These exoplanets are teetering on the verge of destruction

Exoplanets, or planets outside our solar system, are a hot topic in astronomy research right now. Recently, a team of astronomers has discovered some very hot exoplanets indeed – ones that are orbiting so close to their stars that they are soon to be gobbled up by them.

A team using the High-Resolution Echelle Spectrometer (HIRES) instrument at the W. M. Keck Observatory located on Maunakea, Hawaiʻi, have investigated three exoplanets and found they are teetering on the verge of destruction. Planets TOI-2337b, TOI-4329b, and TOI-2669b are what are called short-period planets, meaning they orbit close to their stars, and are some of the shortest period planets yet discovered around stars of this type.

The closest planet to destruction is TOI-2337b, which will be consumed within the next one million years. That might sound like a long time, but it's a blink of an eye in astronomical terms, making it the planet soonest to face extinction that we've discovered.

The stars which host these doomed planets are giant or subgiant stars, meaning they are bright and are either currently or developing into larger stars than main sequence stars like our sun. Over time, planets that orbit very close to their stars will spiral toward them, making the planets hotter and hotter. This makes the planets' atmospheres puff up, and even brings a danger that other planets in the system will also be drawn in and collide with each other.

That means that studying the planets can show researchers about the development of planetary systems through time. "These discoveries are crucial to understanding a new frontier in exoplanet studies: how planetary systems evolve over time," explained Samuel Grunblatt, lead author of the study soon to be published in The Astronomical Journal (via Keck Observatory). "These observations offer new windows into planets nearing the end of their lives, before their host stars swallow them up."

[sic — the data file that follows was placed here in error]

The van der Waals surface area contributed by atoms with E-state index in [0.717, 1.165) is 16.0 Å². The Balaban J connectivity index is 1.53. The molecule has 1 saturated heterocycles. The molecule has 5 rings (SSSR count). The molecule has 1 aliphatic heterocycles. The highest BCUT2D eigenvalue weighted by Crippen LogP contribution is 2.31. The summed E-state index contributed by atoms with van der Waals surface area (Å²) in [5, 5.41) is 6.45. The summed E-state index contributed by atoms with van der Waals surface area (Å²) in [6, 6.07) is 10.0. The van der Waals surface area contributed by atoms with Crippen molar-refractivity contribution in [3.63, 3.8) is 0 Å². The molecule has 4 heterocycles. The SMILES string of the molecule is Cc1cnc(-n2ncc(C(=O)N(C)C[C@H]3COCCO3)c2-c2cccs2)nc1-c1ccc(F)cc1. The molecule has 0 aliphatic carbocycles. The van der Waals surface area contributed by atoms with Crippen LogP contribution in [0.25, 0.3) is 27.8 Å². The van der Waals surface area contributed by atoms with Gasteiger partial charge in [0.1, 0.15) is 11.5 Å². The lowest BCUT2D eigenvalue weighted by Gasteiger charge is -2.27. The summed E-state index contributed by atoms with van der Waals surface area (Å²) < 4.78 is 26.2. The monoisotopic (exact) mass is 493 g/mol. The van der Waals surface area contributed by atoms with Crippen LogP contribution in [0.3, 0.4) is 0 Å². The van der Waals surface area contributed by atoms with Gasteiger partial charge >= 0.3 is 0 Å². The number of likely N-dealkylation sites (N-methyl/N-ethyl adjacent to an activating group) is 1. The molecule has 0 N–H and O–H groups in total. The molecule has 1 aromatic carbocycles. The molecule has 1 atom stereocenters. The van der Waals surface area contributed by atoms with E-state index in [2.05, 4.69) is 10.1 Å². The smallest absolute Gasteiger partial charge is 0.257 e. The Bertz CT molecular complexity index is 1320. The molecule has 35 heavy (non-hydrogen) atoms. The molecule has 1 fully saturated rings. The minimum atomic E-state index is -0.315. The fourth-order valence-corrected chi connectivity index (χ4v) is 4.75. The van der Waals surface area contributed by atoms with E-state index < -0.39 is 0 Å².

The three planets were first discovered by NASA's TESS (Transiting Exoplanet Survey Satellite), a space-based planet-hunting telescope, in 2018 and 2019. Then the researchers used the HIRES instrument to learn more about them. They found the three planets are comparable to Jupiter, with masses from 0.5 times to 1.7 times that of the gas giant, and sizes from just under the size of Jupiter to 1.6 times its size.

That means the planets have very different densities, ranging from what Keck Observatory describes as "styrofoam-like" to three times the density of water. This range of densities suggests the planets formed in different ways and could have formed from collisions of other planets.

To learn more, researchers will continue observing the planets with TESS to see if they can spot the planets beginning their inward spirals toward eventual destruction.